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Editorial: Half empty, half full? Yes


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Posted Online: Jan. 02, 2013, 1:39 pm
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The Dispatch and The Rock Island Argus
The glass half full side of us wants to celebrate the news that Congress and the president have dragged the nation back from a fiscal precipice of their own making.

Middle-class taxpayers and those who rely on the federal safety net, such as the poor and long-term unemployed, can breathe a sigh of relief.

But the glass half empty part of us worries about the long-term damage to the body politic of the divisive battle that didn't fix anything that is broken in government finances. Indeed, our leaders merely postponed our date with disaster without offering any hope that they are any better equipped to find a solution two months hence.

Both the optimists and the pessimists are right. Lawmakers and President Obama did what they had to do in inking this bad deal -- the consequences of not acting at all would have been disastrous, perhaps even throwing the nation into a deep recession.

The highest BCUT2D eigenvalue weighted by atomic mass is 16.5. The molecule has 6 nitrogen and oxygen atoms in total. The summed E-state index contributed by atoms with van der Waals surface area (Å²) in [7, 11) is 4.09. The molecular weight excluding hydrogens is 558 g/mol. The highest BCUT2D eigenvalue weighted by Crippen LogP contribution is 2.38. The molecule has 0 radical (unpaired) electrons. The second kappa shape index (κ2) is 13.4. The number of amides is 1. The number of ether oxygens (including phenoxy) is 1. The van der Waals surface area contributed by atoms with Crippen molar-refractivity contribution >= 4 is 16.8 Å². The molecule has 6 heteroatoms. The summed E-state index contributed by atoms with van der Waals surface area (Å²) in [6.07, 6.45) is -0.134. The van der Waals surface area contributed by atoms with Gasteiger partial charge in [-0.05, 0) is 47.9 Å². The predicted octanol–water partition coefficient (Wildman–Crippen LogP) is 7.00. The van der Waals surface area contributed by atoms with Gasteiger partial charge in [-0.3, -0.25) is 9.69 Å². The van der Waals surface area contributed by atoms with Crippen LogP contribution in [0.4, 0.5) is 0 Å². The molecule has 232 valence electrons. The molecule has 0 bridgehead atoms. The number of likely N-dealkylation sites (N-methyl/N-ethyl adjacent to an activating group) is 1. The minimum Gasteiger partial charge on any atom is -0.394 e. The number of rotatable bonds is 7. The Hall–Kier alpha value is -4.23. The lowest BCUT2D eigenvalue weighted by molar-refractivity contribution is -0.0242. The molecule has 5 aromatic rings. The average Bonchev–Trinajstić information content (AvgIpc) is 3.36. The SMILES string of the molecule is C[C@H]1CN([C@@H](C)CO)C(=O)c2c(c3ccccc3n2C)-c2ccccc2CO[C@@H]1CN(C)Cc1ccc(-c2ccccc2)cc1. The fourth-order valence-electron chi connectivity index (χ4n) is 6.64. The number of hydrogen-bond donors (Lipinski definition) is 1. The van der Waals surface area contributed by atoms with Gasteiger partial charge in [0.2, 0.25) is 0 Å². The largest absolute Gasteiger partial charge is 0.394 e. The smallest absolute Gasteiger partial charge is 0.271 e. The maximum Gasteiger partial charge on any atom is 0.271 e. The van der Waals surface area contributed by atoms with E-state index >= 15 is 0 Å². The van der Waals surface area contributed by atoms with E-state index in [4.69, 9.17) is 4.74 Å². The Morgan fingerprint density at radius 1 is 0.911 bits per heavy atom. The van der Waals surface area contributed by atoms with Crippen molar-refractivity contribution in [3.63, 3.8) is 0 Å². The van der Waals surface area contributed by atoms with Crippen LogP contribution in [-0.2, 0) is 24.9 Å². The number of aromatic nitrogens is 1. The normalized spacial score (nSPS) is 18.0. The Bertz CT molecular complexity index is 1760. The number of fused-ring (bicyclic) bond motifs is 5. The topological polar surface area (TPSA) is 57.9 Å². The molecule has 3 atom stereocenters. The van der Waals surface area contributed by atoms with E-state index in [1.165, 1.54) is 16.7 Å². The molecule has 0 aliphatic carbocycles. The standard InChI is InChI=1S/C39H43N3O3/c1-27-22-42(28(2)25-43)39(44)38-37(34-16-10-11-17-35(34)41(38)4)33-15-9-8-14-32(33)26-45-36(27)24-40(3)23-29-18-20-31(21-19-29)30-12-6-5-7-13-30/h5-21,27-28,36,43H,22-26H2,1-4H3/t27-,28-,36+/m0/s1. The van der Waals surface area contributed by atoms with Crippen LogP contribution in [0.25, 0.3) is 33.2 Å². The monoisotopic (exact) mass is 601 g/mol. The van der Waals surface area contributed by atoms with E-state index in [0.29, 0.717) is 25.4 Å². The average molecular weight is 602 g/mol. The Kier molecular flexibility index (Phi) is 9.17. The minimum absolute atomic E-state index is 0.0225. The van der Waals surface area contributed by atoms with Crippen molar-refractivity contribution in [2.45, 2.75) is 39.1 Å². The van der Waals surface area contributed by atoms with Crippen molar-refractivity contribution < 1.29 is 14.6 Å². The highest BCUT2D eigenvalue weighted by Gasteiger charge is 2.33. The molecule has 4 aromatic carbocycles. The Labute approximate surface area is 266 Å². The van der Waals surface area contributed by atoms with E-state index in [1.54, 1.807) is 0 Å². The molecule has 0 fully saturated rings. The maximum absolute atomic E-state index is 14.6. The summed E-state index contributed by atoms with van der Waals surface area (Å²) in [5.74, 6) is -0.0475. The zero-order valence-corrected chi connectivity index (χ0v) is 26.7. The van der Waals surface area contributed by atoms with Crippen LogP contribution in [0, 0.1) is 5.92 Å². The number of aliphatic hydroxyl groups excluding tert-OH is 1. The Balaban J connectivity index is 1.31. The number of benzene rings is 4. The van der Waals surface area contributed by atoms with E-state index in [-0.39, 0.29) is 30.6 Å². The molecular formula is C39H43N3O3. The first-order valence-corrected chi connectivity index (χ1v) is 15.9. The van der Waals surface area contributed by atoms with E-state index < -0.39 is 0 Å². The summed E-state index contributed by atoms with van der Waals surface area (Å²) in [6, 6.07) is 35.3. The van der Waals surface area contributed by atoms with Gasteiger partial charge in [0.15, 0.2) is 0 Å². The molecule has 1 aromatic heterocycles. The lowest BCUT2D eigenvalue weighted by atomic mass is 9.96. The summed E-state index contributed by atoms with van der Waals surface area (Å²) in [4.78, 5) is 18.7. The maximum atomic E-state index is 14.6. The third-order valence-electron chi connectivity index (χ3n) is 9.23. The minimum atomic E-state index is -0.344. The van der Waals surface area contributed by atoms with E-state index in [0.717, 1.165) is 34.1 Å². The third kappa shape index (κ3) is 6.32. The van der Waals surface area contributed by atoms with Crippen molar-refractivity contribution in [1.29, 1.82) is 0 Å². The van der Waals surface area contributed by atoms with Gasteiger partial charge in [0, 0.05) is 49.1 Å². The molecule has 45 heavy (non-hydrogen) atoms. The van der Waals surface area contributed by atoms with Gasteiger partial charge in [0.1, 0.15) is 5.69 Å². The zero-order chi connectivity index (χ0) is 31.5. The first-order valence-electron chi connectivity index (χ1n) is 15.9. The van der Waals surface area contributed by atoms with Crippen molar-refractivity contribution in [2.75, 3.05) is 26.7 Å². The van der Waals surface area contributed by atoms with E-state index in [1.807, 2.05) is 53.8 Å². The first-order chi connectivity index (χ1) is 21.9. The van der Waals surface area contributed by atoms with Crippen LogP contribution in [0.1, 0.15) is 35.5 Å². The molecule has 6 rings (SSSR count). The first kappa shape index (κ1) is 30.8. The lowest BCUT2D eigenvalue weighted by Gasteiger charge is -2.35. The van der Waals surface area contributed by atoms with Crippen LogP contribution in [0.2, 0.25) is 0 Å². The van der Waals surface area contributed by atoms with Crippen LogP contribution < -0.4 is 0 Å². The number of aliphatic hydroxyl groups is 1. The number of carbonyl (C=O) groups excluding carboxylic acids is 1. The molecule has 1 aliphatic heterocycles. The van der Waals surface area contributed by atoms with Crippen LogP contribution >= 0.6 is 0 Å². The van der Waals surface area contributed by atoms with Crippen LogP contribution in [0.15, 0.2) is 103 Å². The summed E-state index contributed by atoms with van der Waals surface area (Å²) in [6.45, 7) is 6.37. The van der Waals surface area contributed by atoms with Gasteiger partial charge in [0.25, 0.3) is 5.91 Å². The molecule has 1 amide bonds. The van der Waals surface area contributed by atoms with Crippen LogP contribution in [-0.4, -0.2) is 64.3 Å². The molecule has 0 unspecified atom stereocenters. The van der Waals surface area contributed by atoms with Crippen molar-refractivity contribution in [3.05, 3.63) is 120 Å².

But it's hard to find any cheerleaders for a plan that will cost most moderate-income taxpayers $1,000 more a year and raise the tax rates on incomes over $400,000 for individuals and $450,000 for couples without making a dent in the federal deficit. The opposite in fact. Critics suggest that the deal offers $41 in tax increases for every $1 in spending cuts and still the Congressional Budget Office estimates that the "solution" will add nearly $4 trillion over the next 10 years to the deficit.

But, alas, in Washington these days, this passes as progress. Indeed, USA Today got it right when it called the stop-gap legislation passed Tuesday night "a little like a guy with a huge credit card bill deciding to make the minimum payment and then to buy a few more things with the card to make himself feel better."

On the plus side, milk will remain affordable for Americans thanks to continuation of dairy subsidies, two million jobless will get the money they need to keep going as they look for work in an economy that refuses to become robust and doctors won't see their fees cut for treating Medicare patients; good news for access to health care for poor Americans. Of course, the bad news is that there were no spending cuts implemented to pay for saving those programs.

Because of that, this deal doesn't do a thing to avert the threat of $24 billion in automatic across-the-board cuts in federal programs, including at the Pentagon which finances a military machine stretched thin by the global war on terror. It merely delayed them until late March. Another deadline for raising the nation's debt limit also is on the horizon.